Efforts to Provide More Representative Web Polls



March 28, 2007

Web polls are a great way to engage with your visitors on a simple issue and get their feedback/support. Generally only a small percentage of the visitors to a web site will do anything that requires their input, however with the right question polls can be very effective. Where they have failed however is that too many polls have been hacked by users who want to unduly influence the results. Historically there have been three main ways to ensure that web polls aren't hacked by people trying to influence a decision online.

The simplest one was to just store a cookie on in your web browser so that the script knew that you had already voted. Unfortunately, this was super easy to hack and just required someone deleting that cookie and voting again. Some people have a great deal of time on their hands it seems.

The second allowed tracked the IP addresses that users had when they accessed the net. This was faulty because often an organization will share a single IP address. Users could also vote multiple times simply by connecting to the net from a new location.

The better solution is to tie a vote to an email address. Some popular polls require you submit your email address in order to track participation and watch for spoilers. Many organizations like this method because it is an easy way to gather email addresses of people who frequent their sites. Unfortunately, many people now have several email addresses so this isn't a perfect solution either.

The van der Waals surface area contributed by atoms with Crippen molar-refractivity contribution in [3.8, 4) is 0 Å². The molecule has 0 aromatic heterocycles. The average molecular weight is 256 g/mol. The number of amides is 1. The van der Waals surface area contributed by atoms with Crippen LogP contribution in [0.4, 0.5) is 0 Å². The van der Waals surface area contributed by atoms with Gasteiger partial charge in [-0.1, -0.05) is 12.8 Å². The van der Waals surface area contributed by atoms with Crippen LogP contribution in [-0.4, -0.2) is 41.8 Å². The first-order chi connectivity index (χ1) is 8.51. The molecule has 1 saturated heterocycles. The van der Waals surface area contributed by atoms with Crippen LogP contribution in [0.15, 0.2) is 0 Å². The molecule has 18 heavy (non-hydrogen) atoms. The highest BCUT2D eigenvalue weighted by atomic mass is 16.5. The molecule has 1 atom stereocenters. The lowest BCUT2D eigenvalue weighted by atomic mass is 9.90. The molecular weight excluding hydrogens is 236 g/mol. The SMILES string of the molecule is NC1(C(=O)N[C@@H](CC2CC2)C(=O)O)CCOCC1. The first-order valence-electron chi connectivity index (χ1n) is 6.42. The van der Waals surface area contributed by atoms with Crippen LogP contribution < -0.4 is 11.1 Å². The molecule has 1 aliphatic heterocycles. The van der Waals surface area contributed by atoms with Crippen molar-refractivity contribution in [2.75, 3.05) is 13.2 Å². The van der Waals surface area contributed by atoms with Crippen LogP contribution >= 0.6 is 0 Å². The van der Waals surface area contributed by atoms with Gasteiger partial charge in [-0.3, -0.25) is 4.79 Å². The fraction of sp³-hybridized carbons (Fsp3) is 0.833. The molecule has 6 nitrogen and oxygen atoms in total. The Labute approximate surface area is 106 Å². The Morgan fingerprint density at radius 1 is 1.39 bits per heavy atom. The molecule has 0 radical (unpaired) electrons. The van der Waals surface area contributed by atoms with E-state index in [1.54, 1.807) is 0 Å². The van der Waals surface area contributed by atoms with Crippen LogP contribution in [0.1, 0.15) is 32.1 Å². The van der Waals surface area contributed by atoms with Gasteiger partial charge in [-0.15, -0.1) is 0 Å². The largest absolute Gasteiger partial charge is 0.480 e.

Because of Drupal's flexible permissions system it is possible to create a system which avoids many of the problems of the above solutions. Thanks to the flexible access control you can set roles for users, and assign who can cancel their own vote, create new polls, inspect all votes and vote on polls. You can restrict the rights of anonymous visitors so that only people who have registered for the site can vote. This can be set up so that anyone with an email address can easily do so. Registration is simple enough that it doesn't take that much more time for users to do it. However, the real strength is that thanks to the CAPTCHA module, it can be made nearly impossible an automated bot to fix the votes.

About The Author

Mike Gifford is the founder of OpenConcept Consulting Inc, which he started in 1999. Since then, he has been particularly active in developing and extending open source content management systems to allow people to get closer to their content. Before starting OpenConcept, Mike had worked for a number of national NGOs including Oxfam Canada and Friends of the Earth.